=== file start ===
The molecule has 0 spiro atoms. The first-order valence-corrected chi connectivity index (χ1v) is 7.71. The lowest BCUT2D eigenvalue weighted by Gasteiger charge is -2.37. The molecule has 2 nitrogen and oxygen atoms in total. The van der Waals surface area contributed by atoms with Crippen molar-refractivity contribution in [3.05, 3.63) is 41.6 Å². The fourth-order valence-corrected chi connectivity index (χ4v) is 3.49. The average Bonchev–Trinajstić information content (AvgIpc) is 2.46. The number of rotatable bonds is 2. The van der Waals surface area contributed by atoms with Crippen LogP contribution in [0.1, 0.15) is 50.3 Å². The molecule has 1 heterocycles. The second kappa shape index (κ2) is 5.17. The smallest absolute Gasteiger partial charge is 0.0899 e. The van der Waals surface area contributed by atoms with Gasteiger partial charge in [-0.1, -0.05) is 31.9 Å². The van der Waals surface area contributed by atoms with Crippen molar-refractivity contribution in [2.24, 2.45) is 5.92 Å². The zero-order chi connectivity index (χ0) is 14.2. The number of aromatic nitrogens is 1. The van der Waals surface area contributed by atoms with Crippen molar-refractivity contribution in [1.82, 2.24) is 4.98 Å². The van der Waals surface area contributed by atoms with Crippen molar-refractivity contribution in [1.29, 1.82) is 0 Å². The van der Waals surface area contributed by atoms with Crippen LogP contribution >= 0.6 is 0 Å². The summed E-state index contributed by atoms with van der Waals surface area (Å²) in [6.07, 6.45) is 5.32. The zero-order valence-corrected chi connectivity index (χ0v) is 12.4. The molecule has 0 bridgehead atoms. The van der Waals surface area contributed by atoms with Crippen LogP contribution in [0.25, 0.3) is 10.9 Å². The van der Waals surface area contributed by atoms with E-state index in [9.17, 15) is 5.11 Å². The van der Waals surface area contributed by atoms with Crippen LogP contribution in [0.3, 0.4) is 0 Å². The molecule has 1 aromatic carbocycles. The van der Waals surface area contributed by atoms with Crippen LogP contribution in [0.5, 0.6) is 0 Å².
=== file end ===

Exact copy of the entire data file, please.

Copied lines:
The molecule has 0 spiro atoms. The first-order valence-corrected chi connectivity index (χ1v) is 7.71. The lowest BCUT2D eigenvalue weighted by Gasteiger charge is -2.37. The molecule has 2 nitrogen and oxygen atoms in total. The van der Waals surface area contributed by atoms with Crippen molar-refractivity contribution in [3.05, 3.63) is 41.6 Å². The fourth-order valence-corrected chi connectivity index (χ4v) is 3.49. The average Bonchev–Trinajstić information content (AvgIpc) is 2.46. The number of rotatable bonds is 2. The van der Waals surface area contributed by atoms with Crippen LogP contribution in [0.1, 0.15) is 50.3 Å². The molecule has 1 heterocycles. The second kappa shape index (κ2) is 5.17. The smallest absolute Gasteiger partial charge is 0.0899 e. The van der Waals surface area contributed by atoms with Gasteiger partial charge in [-0.1, -0.05) is 31.9 Å². The van der Waals surface area contributed by atoms with Crippen molar-refractivity contribution in [2.24, 2.45) is 5.92 Å². The zero-order chi connectivity index (χ0) is 14.2. The number of aromatic nitrogens is 1. The van der Waals surface area contributed by atoms with Crippen molar-refractivity contribution in [1.82, 2.24) is 4.98 Å². The van der Waals surface area contributed by atoms with Crippen molar-refractivity contribution in [1.29, 1.82) is 0 Å². The van der Waals surface area contributed by atoms with Crippen LogP contribution >= 0.6 is 0 Å². The summed E-state index contributed by atoms with van der Waals surface area (Å²) in [6.07, 6.45) is 5.32. The zero-order valence-corrected chi connectivity index (χ0v) is 12.4. The molecule has 0 bridgehead atoms. The van der Waals surface area contributed by atoms with Crippen LogP contribution in [0.25, 0.3) is 10.9 Å². The van der Waals surface area contributed by atoms with E-state index in [9.17, 15) is 5.11 Å². The van der Waals surface area contributed by atoms with Crippen LogP contribution in [0.3, 0.4) is 0 Å². The molecule has 1 aromatic carbocycles. The van der Waals surface area contributed by atoms with Crippen LogP contribution in [0.5, 0.6) is 0 Å².